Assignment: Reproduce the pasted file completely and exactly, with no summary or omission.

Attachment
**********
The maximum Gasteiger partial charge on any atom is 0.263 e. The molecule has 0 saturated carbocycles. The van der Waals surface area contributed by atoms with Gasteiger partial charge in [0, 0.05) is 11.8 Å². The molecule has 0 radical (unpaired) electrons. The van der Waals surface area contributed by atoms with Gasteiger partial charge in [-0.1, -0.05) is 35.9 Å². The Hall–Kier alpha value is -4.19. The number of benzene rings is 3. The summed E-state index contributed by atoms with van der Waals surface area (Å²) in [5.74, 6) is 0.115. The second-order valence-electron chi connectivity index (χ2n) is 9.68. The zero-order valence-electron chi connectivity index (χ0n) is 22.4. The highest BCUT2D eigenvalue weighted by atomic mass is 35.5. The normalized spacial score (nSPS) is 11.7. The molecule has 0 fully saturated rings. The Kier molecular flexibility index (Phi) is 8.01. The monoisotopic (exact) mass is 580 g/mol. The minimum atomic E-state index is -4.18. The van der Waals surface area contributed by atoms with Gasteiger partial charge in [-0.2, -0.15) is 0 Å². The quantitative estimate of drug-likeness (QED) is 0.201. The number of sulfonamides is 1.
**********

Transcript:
The maximum Gasteiger partial charge on any atom is 0.263 e. The molecule has 0 saturated carbocycles. The van der Waals surface area contributed by atoms with Gasteiger partial charge in [0, 0.05) is 11.8 Å². The molecule has 0 radical (unpaired) electrons. The van der Waals surface area contributed by atoms with Gasteiger partial charge in [-0.1, -0.05) is 35.9 Å². The Hall–Kier alpha value is -4.19. The number of benzene rings is 3. The summed E-state index contributed by atoms with van der Waals surface area (Å²) in [5.74, 6) is 0.115. The second-order valence-electron chi connectivity index (χ2n) is 9.68. The zero-order valence-electron chi connectivity index (χ0n) is 22.4. The highest BCUT2D eigenvalue weighted by atomic mass is 35.5. The normalized spacial score (nSPS) is 11.7. The molecule has 0 fully saturated rings. The Kier molecular flexibility index (Phi) is 8.01. The monoisotopic (exact) mass is 580 g/mol. The minimum atomic E-state index is -4.18. The van der Waals surface area contributed by atoms with Gasteiger partial charge in [-0.2, -0.15) is 0 Å². The quantitative estimate of drug-likeness (QED) is 0.201. The number of sulfonamides is 1.